Students at an elementary school in Arden Arcade might not know how to navigate their campus when they return for the first day of school Thursday.
Dyer-Kelly Elementary School, part of the San Juan Unified School District, unveiled its new $50-million campus Wednesday night with a ribbon-cutting ceremony. The facility, a two-story building with an amphitheater, replaced the 70-year-old one that was falling apart.
“Everything is big. Everything is so good. I’m so happy,” said Javid Jalal, who left Afghanistan six months ago and now lives down the street from Dyer-Kelly. He has two daughters, one of whom will begin kindergarten at the school Thursday.
The 6-year-old, named Saba, does not speak English, Jalal said. But he thinks she’ll pick it up quickly at Dyer-Kelly, which has a high rate of English-language learners.
Dyer-Kelly is a Title 1 school that serves three meals a day — including dinner — and provides basic necessities like socks to its students, according to district spokesman Keith Reid.
It’s located in a diverse neighborhood, and in the 2016-17 school year, nearly 400 of its 445 students were refugees, The Bee previously reported. That same year, 96 percent of the students were eligible for free/reduced-price meals, according to Ed Data, a site that compiles statistics on schools in California.
When the new campus was being built, officials kept all that context in mind, said Cassandra Bennett Porter, former Dyer-Kelly principal. As a result, the school has seven wings, each labeled with a different continent and color scheme.
“We wanted to highlight the diverse community that attends this school,” San Juan Assistant Superintendent of Facilities Frank Camarda said. “People are coming from all over the world.”
The blue wing is Europe, the orange is Africa, the red is Asia, the green is North America, the fuchsia is South America, the yellow is Australia and the turquoise is Antarctica, Bennett Porter said.
There’s also a welcome wall near the front of the school with greetings in various languages.
“Everything you can really imagine was taken into consideration,” said Bennett Porter, now the director of elementary and K-8 for the San Juan Unified School District.
The outside of the new Dyer-Kelly campus doesn’t resemble an elementary school. It’s a tall, horizontal building with the school’s and district’s name in gray metal letters across the top. It looks more like a college, which she said was done on purpose.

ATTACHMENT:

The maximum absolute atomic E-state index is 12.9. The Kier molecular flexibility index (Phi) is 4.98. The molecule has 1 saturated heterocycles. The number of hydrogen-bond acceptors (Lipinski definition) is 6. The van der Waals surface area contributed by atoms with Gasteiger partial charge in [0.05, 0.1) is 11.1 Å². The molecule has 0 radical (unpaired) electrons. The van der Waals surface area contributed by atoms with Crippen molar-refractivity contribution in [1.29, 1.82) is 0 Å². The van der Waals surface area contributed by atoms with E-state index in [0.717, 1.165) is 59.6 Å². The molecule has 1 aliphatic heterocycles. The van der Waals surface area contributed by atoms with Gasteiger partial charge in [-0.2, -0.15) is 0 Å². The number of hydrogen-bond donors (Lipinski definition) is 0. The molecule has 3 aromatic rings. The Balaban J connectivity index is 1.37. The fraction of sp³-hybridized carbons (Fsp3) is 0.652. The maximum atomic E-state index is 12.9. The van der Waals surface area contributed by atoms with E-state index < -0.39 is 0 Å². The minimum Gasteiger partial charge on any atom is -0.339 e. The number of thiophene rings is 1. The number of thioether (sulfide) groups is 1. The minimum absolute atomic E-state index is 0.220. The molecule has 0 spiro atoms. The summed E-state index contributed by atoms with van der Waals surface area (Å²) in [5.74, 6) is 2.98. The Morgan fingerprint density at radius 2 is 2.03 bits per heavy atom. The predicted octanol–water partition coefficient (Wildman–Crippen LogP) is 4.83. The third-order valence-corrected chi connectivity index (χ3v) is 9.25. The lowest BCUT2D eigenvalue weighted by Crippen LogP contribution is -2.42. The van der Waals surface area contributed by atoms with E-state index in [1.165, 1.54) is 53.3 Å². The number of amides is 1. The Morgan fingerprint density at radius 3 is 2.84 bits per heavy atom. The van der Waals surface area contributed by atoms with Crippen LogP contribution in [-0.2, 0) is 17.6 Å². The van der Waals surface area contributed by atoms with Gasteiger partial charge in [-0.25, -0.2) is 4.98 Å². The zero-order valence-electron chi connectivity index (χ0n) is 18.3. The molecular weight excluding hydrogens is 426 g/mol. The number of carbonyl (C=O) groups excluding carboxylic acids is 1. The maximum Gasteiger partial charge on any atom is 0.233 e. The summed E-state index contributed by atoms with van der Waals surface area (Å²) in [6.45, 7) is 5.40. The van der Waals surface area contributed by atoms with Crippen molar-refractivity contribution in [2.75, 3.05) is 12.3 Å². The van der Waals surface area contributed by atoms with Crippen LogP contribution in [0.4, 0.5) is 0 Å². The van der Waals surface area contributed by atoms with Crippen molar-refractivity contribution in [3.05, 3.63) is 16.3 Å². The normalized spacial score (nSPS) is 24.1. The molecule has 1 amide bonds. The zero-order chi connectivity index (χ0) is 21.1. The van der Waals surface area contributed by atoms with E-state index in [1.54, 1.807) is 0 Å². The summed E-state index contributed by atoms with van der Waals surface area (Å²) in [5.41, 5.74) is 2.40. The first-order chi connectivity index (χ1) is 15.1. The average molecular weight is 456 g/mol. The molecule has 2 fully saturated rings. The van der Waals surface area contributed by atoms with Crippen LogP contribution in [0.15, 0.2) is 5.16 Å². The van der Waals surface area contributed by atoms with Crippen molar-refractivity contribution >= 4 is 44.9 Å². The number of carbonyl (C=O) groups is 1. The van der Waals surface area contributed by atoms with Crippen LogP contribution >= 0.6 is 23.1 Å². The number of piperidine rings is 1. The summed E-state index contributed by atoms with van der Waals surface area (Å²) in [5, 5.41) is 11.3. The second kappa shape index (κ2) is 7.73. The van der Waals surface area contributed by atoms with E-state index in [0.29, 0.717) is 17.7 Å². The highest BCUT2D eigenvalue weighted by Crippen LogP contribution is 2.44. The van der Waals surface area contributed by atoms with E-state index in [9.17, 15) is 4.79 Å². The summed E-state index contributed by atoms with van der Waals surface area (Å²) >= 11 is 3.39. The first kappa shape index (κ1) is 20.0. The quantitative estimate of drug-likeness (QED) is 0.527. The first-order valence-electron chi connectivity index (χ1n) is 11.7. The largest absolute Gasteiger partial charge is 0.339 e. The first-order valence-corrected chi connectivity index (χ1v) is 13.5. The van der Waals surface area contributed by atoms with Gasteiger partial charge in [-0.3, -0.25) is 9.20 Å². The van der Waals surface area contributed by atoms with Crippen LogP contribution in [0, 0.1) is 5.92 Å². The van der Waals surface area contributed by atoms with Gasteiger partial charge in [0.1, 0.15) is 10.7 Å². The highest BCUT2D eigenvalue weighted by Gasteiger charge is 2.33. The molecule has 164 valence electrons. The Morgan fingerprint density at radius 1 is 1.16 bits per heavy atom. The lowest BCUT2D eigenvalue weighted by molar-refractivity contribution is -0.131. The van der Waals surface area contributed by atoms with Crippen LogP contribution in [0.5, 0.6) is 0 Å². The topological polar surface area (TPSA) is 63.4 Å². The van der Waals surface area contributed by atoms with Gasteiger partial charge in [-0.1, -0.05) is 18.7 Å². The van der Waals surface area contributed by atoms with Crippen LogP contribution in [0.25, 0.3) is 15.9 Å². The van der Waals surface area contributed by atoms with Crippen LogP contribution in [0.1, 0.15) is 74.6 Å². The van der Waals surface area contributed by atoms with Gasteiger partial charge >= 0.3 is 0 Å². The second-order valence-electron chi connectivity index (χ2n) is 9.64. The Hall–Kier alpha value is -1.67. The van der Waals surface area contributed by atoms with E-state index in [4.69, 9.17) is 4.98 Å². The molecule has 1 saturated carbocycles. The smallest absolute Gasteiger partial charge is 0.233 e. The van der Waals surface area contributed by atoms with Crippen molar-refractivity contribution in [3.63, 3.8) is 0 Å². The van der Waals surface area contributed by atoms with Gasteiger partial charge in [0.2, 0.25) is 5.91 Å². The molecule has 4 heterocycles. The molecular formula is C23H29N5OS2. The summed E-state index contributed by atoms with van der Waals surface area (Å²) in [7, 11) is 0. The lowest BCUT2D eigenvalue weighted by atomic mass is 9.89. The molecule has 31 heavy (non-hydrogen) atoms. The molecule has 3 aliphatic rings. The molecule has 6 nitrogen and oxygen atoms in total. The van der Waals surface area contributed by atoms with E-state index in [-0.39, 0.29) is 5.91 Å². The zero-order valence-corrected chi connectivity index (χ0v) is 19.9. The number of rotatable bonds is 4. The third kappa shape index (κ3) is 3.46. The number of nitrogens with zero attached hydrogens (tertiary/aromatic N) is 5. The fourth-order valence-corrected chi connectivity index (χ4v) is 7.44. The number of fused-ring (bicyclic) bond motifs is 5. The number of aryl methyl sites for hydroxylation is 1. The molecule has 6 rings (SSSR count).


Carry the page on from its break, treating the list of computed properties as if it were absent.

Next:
“We want our kids learning at a higher level,” Bennett Porter said. So they made the building more regal-looking.
Inside, the new campus is just as sleek. There’s a big open space with gray tables and swiveling chairs for collaboration purposes directly upstairs, a library twice the size of the previous one and a multipurpose room where students can eat.
“Schools have the potential to lift a community,” said current Dyer-Kelly Principal Gianfranco Tornatore.
He believes the hardworking teachers at the school are already making an impact on students, and the new building will only help.
“This building is really only going to enhance that and give us the access and educational opportunities to support student learning,” he said.
The previous facility was much smaller, about ready to burst with 540 students, according to Bennett Porter. Enrollment has grown for several years, and there was inadequate space to support all the programs Dyer-Kelly needs, Camarda said.
The combination resulted in students trying to find nooks and crannies where they could work.
“We literally had kids working in places like the laundry room,” Bennett Porter said.
The district noticed. A bond measure was passed several years ago to improve school facilities in the San Juan Unified School District, she said. Officials toured a few campuses, including Dyer-Kelly, and rated it the lowest. The new building was the result.
The process took about two years, Camarda said. Design plans began in 2017, and construction took a little more than a year.
It’s the first new elementary school to be built in the district in 27 years, according to Bennett Porter.
“Dyer-Kelly is a great example and a symbol of San Juan’s commitment to invest in the students and families in our community,” Tornatore said.